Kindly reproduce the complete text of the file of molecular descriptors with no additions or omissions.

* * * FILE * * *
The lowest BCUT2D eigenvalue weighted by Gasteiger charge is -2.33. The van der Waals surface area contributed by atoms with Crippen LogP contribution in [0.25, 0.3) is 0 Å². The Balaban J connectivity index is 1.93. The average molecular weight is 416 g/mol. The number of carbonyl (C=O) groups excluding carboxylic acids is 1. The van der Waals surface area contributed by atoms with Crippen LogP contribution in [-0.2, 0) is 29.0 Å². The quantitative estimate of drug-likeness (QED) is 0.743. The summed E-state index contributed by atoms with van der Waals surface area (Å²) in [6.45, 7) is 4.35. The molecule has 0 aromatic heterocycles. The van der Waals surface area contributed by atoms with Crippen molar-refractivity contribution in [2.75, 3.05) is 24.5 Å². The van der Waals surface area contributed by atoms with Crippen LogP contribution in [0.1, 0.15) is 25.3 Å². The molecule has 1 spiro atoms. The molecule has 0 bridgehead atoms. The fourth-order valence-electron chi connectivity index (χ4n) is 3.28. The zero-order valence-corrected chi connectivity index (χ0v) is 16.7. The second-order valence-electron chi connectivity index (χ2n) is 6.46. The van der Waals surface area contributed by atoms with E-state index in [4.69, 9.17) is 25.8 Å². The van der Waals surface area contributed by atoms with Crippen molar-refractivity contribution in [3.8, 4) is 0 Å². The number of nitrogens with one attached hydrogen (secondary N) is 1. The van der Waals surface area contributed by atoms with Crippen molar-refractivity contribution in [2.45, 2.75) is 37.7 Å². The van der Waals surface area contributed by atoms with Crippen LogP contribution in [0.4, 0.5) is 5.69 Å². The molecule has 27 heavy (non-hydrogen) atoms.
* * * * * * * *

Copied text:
The lowest BCUT2D eigenvalue weighted by Gasteiger charge is -2.33. The van der Waals surface area contributed by atoms with Crippen LogP contribution in [0.25, 0.3) is 0 Å². The Balaban J connectivity index is 1.93. The average molecular weight is 416 g/mol. The number of carbonyl (C=O) groups excluding carboxylic acids is 1. The van der Waals surface area contributed by atoms with Crippen LogP contribution in [-0.2, 0) is 29.0 Å². The quantitative estimate of drug-likeness (QED) is 0.743. The summed E-state index contributed by atoms with van der Waals surface area (Å²) in [6.45, 7) is 4.35. The molecule has 0 aromatic heterocycles. The van der Waals surface area contributed by atoms with Crippen molar-refractivity contribution in [2.75, 3.05) is 24.5 Å². The van der Waals surface area contributed by atoms with Crippen LogP contribution in [0.1, 0.15) is 25.3 Å². The molecule has 1 spiro atoms. The molecule has 0 bridgehead atoms. The fourth-order valence-electron chi connectivity index (χ4n) is 3.28. The zero-order valence-corrected chi connectivity index (χ0v) is 16.7. The second-order valence-electron chi connectivity index (χ2n) is 6.46. The van der Waals surface area contributed by atoms with E-state index in [4.69, 9.17) is 25.8 Å². The van der Waals surface area contributed by atoms with Crippen molar-refractivity contribution in [3.8, 4) is 0 Å². The number of nitrogens with one attached hydrogen (secondary N) is 1. The van der Waals surface area contributed by atoms with Crippen molar-refractivity contribution in [2.45, 2.75) is 37.7 Å². The van der Waals surface area contributed by atoms with Crippen LogP contribution in [0.4, 0.5) is 5.69 Å². The molecule has 27 heavy (non-hydrogen) atoms.